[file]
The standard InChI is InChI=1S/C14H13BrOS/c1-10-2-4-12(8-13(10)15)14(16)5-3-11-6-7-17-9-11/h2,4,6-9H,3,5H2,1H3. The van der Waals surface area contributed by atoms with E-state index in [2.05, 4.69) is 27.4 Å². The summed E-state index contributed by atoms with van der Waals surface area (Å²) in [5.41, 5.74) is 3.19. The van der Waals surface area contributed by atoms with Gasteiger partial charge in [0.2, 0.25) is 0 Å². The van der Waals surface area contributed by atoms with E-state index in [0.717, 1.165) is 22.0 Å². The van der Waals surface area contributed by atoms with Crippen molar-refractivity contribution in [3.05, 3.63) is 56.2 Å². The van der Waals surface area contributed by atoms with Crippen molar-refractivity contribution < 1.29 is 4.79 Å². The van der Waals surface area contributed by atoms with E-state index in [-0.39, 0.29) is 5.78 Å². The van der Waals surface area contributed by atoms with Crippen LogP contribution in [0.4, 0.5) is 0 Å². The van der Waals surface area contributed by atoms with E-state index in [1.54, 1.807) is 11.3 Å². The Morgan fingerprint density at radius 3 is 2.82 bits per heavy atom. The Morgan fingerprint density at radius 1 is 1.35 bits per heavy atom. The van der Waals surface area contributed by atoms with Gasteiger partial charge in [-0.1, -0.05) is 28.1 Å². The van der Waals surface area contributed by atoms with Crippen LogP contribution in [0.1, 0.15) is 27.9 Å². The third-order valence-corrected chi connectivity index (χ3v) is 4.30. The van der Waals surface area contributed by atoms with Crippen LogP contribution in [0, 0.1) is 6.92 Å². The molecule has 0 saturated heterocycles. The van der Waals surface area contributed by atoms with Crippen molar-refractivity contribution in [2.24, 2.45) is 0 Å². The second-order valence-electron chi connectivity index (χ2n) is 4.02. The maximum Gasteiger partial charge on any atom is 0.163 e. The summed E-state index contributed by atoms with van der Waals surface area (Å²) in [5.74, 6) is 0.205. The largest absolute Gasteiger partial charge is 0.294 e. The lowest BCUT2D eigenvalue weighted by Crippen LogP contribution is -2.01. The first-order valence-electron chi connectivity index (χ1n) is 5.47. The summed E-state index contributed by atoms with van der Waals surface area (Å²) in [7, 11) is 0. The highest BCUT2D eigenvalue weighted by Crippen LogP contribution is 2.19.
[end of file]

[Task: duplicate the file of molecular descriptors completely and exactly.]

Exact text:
The standard InChI is InChI=1S/C14H13BrOS/c1-10-2-4-12(8-13(10)15)14(16)5-3-11-6-7-17-9-11/h2,4,6-9H,3,5H2,1H3. The van der Waals surface area contributed by atoms with E-state index in [2.05, 4.69) is 27.4 Å². The summed E-state index contributed by atoms with van der Waals surface area (Å²) in [5.41, 5.74) is 3.19. The van der Waals surface area contributed by atoms with Gasteiger partial charge in [0.2, 0.25) is 0 Å². The van der Waals surface area contributed by atoms with E-state index in [0.717, 1.165) is 22.0 Å². The van der Waals surface area contributed by atoms with Crippen molar-refractivity contribution in [3.05, 3.63) is 56.2 Å². The van der Waals surface area contributed by atoms with Crippen molar-refractivity contribution < 1.29 is 4.79 Å². The van der Waals surface area contributed by atoms with E-state index in [-0.39, 0.29) is 5.78 Å². The van der Waals surface area contributed by atoms with Crippen LogP contribution in [0.4, 0.5) is 0 Å². The van der Waals surface area contributed by atoms with E-state index in [1.54, 1.807) is 11.3 Å². The Morgan fingerprint density at radius 3 is 2.82 bits per heavy atom. The Morgan fingerprint density at radius 1 is 1.35 bits per heavy atom. The van der Waals surface area contributed by atoms with Gasteiger partial charge in [-0.1, -0.05) is 28.1 Å². The van der Waals surface area contributed by atoms with Crippen LogP contribution in [0.1, 0.15) is 27.9 Å². The third-order valence-corrected chi connectivity index (χ3v) is 4.30. The van der Waals surface area contributed by atoms with Crippen LogP contribution in [0, 0.1) is 6.92 Å². The molecule has 0 saturated heterocycles. The van der Waals surface area contributed by atoms with Crippen molar-refractivity contribution in [2.24, 2.45) is 0 Å². The second-order valence-electron chi connectivity index (χ2n) is 4.02. The maximum Gasteiger partial charge on any atom is 0.163 e. The summed E-state index contributed by atoms with van der Waals surface area (Å²) in [5.74, 6) is 0.205. The largest absolute Gasteiger partial charge is 0.294 e. The lowest BCUT2D eigenvalue weighted by Crippen LogP contribution is -2.01. The first-order valence-electron chi connectivity index (χ1n) is 5.47. The summed E-state index contributed by atoms with van der Waals surface area (Å²) in [7, 11) is 0. The highest BCUT2D eigenvalue weighted by Crippen LogP contribution is 2.19.